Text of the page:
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Our work on health, disability and registration
As a statutory regulator, we have a responsibility to ensure that we set up processes which are fair to people with disabilities, and to people whose fitness to practise may be impaired because of their health. We also need to ensure that we uphold our standards, in order to protect the public. This page contains more information about our policies around health, disability, and registration.
We want to make sure that we have processes for dealing with professionals whose health or disability may affect their fitness to practise. We also realise that there are many health conditions and disabilities which do not affect someone's fitness to practise. Many people who have a health condition or a disability can register and practise their profession safely and effectively throughout their career and will never need to interact with us any more than any other registrant.
Having a disability should not be seen as a barrier to becoming a health professional. We have produced guidance for applicants with disabilities called ‘Health, disability and becoming a health and care professional’ which you can refer to for more information on this issue.
When we talk about ‘health’ we are not making judgements about whether people are ‘healthy’ or in ‘good health’. We are also not making judgements about disabilities. Someone may have a disability or long-term health condition which would mean that they would not consider themselves to be in ‘good health’. However, as long as the condition or disability is managed appropriately, and the applicant or registrant has insight and understanding into their condition, this will not prevent them from registering or remaining registered.
By 'insight and understanding' we mean that the professional has a realistic, informed idea of the limits of their safe practice. ‘Safe practice’ means practice that does not put service users or professionals at risk. An applicant or registrant who has insight or understanding into their condition will adapt their practice where necessary to minimise any risk to service users.
It is rare that information a professional gives us about their health will affect their registration. We look at every case individually and base our decision on the particular circumstances of each case. As a result, we do not have a list of health conditions which would or would not prevent anyone from practising as a registered professional. In any situation, the key factor is not that the applicant or registrant has a health condition or disability, but whether that the health condition or disability affects their ability to practise safely and effectively.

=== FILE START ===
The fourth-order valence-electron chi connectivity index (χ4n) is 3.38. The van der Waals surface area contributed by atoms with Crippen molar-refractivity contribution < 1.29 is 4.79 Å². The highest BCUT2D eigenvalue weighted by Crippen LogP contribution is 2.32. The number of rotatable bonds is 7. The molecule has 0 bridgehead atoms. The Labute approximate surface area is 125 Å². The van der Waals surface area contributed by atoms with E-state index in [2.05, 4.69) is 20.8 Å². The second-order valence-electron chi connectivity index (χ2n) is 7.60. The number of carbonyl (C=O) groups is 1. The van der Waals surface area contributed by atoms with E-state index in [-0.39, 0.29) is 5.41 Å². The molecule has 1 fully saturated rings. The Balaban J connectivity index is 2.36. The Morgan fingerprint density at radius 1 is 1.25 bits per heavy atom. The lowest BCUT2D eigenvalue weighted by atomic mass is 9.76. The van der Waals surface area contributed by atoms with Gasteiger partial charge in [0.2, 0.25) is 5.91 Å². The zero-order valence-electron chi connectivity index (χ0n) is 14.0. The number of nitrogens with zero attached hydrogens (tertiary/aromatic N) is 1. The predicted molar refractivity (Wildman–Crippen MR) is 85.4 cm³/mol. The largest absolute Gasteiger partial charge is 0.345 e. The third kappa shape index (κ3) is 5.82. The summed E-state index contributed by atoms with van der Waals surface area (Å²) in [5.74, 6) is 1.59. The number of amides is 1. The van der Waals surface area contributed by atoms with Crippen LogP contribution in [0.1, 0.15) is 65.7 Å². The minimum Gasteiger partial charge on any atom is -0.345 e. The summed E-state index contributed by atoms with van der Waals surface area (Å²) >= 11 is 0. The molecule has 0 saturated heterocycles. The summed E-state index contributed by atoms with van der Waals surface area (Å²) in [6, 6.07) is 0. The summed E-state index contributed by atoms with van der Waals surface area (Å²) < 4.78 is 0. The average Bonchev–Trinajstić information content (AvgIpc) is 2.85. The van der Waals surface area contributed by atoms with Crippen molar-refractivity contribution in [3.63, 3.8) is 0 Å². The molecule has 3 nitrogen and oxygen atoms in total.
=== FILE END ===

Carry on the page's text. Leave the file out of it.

We have published several documents which you may find useful, and links are given below. If you would like to receive any of these documents in alternative formats, please just let us know.
Health, disability and becoming a health and care professional
This document is for people with a disability or long-term health condition who want to become health professionals and for staff working in admissions on approved courses. It gives information for applicants about the stages that they need to go through to become a health professional, including registration with us. It also gives information for admissions staff on their responsibilities under the relevant equalities legislation and to the HCPC when they receive an application from a person with a disability.
Guidance on health and character
A guide for applicants and registrants on how we consider information they declare to us about their health and character.
This publication was revised and updated in 2012, following the removal of the requirement to provide a health reference for entry to the Health and Care Professions Council Register in October 2011.
If you have any questions about our policy on health, disability, and registration, please don't hesitate to contact us.
Policy and Standards Department
Health and Care Professions Council
Park House, 184 Kennington Park Road
London, SE11 4BU
Tel: 020 7840 9815